NEW YORK, Nov. 5, 2012 /PRNewswire-USNewswire/ -- On October 10, 2012, nearly 100 legal experts, government officials, and members of the standards and conformity assessment community came together for the 2012 Legal Issues Forum: Incorporation by Reference, Reasonable Availability, and Copyright to examine issues related to the incorporation of standards into U.S. laws and regulations. The forum was held by the American National Standards Institute (ANSI) as part of the 2012 World Standards Week (WSW) series of events.
"The incorporation by reference of privately developed standards into law has attracted increasing attention in recent years," said Patricia Griffin, ANSI vice president and general counsel. "Participants in the Legal Issues Forum addressed the various issues at play and highlighted the challenges and opportunities of incorporation by reference, while also examining a number of possible options that hold the potential to address related issues without undermining a system that has worked so well for so long."
In his keynote address to the forum, John Cooney, a partner at Venable LLP, argued that a growing expectation among the public that government information should be available for free on the Internet had complicated the traditional use of incorporation by reference. Mr. Cooney described the issue as a "wicked question," noting both the belief that individuals should not be required to pay for access to portions of the laws they live under and the important role that the sale of standards plays in funding the work of many standards developing organizations (SDOs).
Emily Bremer, the attorney advisor to the Administrative Conference of the United States (ACUS), moderated an interactive panel discussion on the issue featuring eight expert speakers:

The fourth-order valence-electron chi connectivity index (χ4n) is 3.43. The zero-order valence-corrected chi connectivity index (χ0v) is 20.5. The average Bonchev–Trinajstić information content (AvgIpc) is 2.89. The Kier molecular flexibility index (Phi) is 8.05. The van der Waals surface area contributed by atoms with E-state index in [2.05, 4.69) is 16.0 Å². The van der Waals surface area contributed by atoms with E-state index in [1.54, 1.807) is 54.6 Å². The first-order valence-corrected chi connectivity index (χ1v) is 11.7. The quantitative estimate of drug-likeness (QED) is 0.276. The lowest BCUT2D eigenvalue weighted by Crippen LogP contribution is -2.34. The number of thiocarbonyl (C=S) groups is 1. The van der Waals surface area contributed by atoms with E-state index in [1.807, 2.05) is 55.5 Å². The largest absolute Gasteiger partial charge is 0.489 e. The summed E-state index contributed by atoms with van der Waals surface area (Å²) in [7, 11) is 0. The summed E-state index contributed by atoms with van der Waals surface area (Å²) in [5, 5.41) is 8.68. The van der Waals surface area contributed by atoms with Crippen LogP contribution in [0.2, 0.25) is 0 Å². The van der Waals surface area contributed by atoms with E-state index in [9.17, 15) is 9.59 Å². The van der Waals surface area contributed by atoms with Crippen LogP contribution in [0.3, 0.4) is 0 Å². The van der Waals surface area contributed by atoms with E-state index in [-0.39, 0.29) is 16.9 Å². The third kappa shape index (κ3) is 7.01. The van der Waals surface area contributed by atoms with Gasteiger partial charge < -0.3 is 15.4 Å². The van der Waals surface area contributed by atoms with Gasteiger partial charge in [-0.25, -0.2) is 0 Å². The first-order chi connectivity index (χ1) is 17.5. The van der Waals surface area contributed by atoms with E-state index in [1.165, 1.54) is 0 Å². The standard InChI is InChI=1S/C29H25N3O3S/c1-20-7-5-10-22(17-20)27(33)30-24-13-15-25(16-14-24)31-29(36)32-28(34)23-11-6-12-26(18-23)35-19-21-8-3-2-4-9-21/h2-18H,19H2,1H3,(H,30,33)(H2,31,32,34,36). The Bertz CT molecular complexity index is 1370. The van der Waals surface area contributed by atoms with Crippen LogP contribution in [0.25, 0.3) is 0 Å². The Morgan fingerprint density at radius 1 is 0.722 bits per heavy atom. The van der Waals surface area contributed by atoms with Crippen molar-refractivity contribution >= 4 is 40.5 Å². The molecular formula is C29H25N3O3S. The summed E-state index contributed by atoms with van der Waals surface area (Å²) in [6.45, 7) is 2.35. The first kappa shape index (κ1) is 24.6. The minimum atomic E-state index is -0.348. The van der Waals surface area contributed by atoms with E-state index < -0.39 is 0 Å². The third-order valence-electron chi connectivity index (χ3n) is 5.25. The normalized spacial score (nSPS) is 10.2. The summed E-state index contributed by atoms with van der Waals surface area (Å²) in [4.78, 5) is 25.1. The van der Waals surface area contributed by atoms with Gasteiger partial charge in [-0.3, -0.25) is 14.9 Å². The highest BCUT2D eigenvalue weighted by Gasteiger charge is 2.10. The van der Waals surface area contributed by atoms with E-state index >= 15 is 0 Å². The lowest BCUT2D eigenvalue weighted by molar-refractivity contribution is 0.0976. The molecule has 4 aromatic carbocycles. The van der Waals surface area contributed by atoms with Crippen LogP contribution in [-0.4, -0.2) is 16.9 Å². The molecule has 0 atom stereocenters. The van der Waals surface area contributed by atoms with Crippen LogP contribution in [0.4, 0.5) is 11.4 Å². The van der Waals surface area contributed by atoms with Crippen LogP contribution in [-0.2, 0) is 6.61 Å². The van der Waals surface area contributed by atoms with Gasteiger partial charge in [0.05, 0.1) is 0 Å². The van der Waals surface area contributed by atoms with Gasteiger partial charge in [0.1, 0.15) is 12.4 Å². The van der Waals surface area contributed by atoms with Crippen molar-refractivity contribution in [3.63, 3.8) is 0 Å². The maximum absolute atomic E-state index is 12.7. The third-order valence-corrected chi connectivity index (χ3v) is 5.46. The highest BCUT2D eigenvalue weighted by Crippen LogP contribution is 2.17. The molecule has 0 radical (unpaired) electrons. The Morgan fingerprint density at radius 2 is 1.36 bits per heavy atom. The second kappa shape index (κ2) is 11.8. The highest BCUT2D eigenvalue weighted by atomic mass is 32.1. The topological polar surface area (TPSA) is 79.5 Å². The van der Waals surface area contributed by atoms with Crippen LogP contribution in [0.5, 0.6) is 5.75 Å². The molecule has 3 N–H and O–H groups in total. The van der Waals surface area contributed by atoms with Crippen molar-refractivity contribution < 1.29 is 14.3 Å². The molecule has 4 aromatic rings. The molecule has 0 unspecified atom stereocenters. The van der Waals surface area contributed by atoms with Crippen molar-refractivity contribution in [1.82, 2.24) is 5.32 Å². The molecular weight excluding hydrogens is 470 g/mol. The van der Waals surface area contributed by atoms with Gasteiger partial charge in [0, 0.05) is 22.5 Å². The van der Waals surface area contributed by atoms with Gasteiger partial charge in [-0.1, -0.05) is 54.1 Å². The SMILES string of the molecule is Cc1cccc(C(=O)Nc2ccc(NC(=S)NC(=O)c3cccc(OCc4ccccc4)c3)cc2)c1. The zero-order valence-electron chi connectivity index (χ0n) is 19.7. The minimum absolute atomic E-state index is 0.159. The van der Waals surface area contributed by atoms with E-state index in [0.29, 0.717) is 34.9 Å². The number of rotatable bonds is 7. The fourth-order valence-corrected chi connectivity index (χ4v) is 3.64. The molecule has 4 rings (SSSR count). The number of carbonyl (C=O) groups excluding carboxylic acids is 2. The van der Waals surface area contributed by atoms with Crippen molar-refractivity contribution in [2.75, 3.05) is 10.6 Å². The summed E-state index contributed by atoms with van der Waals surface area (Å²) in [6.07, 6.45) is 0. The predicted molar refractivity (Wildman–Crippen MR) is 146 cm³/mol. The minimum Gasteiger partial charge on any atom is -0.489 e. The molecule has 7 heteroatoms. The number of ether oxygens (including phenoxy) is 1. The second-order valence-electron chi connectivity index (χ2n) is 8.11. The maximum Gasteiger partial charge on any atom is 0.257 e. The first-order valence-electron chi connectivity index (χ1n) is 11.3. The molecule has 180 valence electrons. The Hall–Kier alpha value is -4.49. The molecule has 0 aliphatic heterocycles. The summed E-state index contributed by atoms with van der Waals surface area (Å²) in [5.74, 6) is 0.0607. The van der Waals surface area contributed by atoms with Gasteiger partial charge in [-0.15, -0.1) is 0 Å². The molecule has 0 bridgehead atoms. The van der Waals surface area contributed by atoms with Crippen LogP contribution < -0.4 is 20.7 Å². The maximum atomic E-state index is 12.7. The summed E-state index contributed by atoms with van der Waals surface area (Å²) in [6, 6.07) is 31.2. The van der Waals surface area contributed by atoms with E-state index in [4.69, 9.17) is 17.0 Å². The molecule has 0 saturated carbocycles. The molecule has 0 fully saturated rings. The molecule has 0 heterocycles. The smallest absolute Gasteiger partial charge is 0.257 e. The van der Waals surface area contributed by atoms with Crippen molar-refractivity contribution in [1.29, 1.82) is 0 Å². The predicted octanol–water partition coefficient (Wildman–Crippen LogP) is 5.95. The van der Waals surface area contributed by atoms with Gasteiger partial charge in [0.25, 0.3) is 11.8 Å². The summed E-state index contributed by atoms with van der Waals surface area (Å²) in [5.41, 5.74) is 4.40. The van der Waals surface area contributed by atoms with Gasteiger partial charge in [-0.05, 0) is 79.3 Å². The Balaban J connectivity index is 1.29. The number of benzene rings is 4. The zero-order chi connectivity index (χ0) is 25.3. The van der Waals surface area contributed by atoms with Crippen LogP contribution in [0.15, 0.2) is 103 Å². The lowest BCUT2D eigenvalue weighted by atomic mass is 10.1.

- Michael Goldenberg, Senior Counsel, Federal Energy Regulatory Commission
- Rae McQuade, President and COO, North American Energy Standards Board
- Thomas O'Brien, Vice President and General Counsel, ASTM International
- Esa Sferra-Bonistalli, Senior Attorney, U.S. Coast Guard
- Clark Silcox, General Counsel, NEMA
- Peter Strauss, Professor, Columbia Law School
- Vanessa Allen Sutherland, Chief Counsel, Pipeline and Hazardous Materials Safety Administration (PHMSA), U.S. Department of Transportation
- Rachel Weintraub, Director of Product Safety and Senior Counsel, Consumer Federation of America
Panelists discussed a range of recent activities, including the proposed revision of the Office of Management and Budget's Circular A-119, "Federal Participation in the Development and Use of Voluntary Consensus Standards and in Conformity Assessment Activities;" a petition filed by Professor Strauss with the Federal Register arguing that current use of incorporation by reference failed to provide reasonable availability; and recent legislation requiring PHMSA to make privately developed standards available for free, among other related topics.
During the discussion, Ms. Sferra-Bonistalli and Ms. Allen Sutherland discussed the U.S. government's reliance on incorporation by reference and expressed skepticism that the expert work currently done by independent SDOs could be easily replicated by the government. Mr. Silcox noted that many regulations incorporated only a small part of a standard and suggested that agencies ask SDOs in those cases to make the relevant portion publicly available. Mr. O'Brien told the group that even if the government could find the funds to pay for independent standards development, some SDOs may be reluctant to become involved in such a system, due to concerns that it would complicate their relationships with other countries and organizations. Ms. Weintraub raised concerns about the lack of participation in standards development by consumer advocates and other non-technical experts, an issue she linked to the financial costs of taking part.
Ms. McQuade and Mr. Goldenberg noted that the North American Energy Standards Board (NAESB) developed standards at the request of the Federal Energy Regulatory Commission (FERC), which approved its budget, and discussed NAESB's decision make read-only copies of its standards available online.
Professor Strauss recommended several potential solutions to the "wicked question," including pricing only the most recent version of a standard, offering read-only access to incorporated standards, and encouraging government agencies to list multiple standards that would satisfy regulatory requirements.
S. Joe Bhatia, ANSI CEO and president, closed the discussion with remarks that highlighted the importance of reaching an effective compromise.
"As coordinator of the U.S. standardization system, ANSI is working with the SDO community to explore the possibility of hosting a website focused on standards that have been incorporated by reference," said Mr. Bhatia.
SOURCE American National Standards Institute